With a new project Poltergeist making him take stock of his musical roots, Echo And The Bunnymen‘s Will Sergeant has found himself caught between a quick blast and longer satisfaction. Head of the release of Poltergeist’s debut album Your Mind is a Box (Let Us Fill It With Wonder) (out 17 June), the guitarist pits punk against prog in an exclusive guest column.
After years of collecting music, I find myself heading backwards toward my Progressive Rock roots. My new project with Les Pattinson and Nick Kilroe, Poltergeist, unashamedly owes more to Prog and Kraut Rock than Punk.
The first band that I fell for, really fell for, was Pink Floyd. Piper is of course my Syd album and Meddle is my post-Syd album. I also have a place in my heart for early Yes, Genesis, Jethro Tull and wait for it… ELP. Remember, Punk would not have existed without them. The two ton rotating drum kits packed into 20 articulated lorries full of gear, the lavish stage shows and not to mention Peter Gabriel‘s inflatable Slipper Man ball bags, Punk simply would not have been noticed if it was only up against Quo, Alice Cooper, Slade and T-Rex. Punk needed the pompous progressive rock backdrop to stand out in harsh relief.
Punk Rock’s lifespan was very short. It was only about a year before it became tired. Quickly the old guard started to get more ‘complicated’ beginning with two of the Punk Rock kings, Rotten and Devoto. Anyone with the slightest knowledge of music could see that Johnny had wrapped his Public Image up in Kraut Rock clothes. And we all know that Kraut Rock is just Prog with a German accent. The Buzzcocks’ Howard Devoto soon became cheesed off with the sneer and the snot and started to slip back into the progressive realm. If Mr Formula had a Farfisa Organ strapped to a wah wah peddle, Magazine would have sat well in the Canterbury scene. After the full-on assault of Wire‘s Pink Flag they moved on pretty quickly. By the time they made Chairs Missing they were starting to drift back to Prog – and by 154 it was full steam ahead into a darkest Progland. Television could have been Robert Fripp’s illegitimate sons had they known how to rig up two Revox tape machines creating never ending loops of interplaying guitar wizardry.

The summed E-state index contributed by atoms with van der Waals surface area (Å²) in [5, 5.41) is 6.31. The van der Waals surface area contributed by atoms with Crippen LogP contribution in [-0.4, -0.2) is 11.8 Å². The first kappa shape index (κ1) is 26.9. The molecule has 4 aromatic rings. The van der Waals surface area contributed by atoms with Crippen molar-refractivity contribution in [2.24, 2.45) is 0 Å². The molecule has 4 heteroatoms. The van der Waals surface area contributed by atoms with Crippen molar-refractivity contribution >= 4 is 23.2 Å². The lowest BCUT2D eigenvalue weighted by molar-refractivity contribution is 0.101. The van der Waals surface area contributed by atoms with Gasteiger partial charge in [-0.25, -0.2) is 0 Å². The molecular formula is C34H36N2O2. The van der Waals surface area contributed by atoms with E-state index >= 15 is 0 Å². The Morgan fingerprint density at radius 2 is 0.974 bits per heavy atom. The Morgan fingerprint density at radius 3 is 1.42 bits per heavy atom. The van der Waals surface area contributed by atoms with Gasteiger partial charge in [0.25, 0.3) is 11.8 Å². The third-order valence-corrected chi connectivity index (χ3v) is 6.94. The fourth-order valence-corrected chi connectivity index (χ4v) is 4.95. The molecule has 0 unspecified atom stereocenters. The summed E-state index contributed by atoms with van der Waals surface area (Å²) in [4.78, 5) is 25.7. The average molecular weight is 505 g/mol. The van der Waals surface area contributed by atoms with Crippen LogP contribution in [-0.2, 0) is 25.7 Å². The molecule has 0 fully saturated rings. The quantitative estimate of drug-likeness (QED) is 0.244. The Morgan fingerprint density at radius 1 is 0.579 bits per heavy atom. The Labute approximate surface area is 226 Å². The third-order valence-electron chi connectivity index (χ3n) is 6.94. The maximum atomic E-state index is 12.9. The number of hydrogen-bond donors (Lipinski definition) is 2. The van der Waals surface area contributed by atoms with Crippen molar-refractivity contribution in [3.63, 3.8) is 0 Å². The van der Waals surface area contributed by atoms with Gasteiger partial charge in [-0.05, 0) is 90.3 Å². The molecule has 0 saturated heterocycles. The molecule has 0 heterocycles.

During the short year that Punk existed, there were bands that masqueraded, or, by no fault of their own, were hailed as Punkish. The truth was they were as progressive as any of the early 70s bands. My favourites back then, The Residents and Pere Ubu, made some of the most Progressive records ever but they were all a bit odd – and Punk liked odd.
Today like the tattered remnants of a Kings Road Punks’ flaccid Mohican, Punk is all but forgotten. The American Garage bands of the sixties, The Standells, the Elevators and of course The Stooges had had it all nailed years before. Now we get the odd BBC Four documentary about the Pistols or The Clash. When was the last time you played ‘Alternative Ulster’ or ‘New Rose’? ‘Teenage Kicks’ does get wheeled out every time the late great John Peel is mentioned.
So what has it achieved really? A few kids wear CBGB’s or Ramones t-shirts without knowing the meaning of either. We are more screwed down by the Man than ever before. We are told what to buy from a TV or computer that we have all invited into our homes. Big stadium bands like Radiohead, The Flaming Lips and Sigur Rós tour with spectacular light shows. The double neck Gibson EDS-1275 SG is very much the hippest axe once again.
I loved Punk when it kicked in and being a Prog fan as a kid, my mind was opened up enough to be able to accept instantly the outsider aspects of Punk. Do not fear Prog. It’s only music that takes your mind to another place. Yes, it’s nuts, difficult and sometimes ridiculous, I love that about it. Say it loud and say it proud “Progs Not Dead and never has been.”
For more, including live dates, head to Daspoltergeist.com.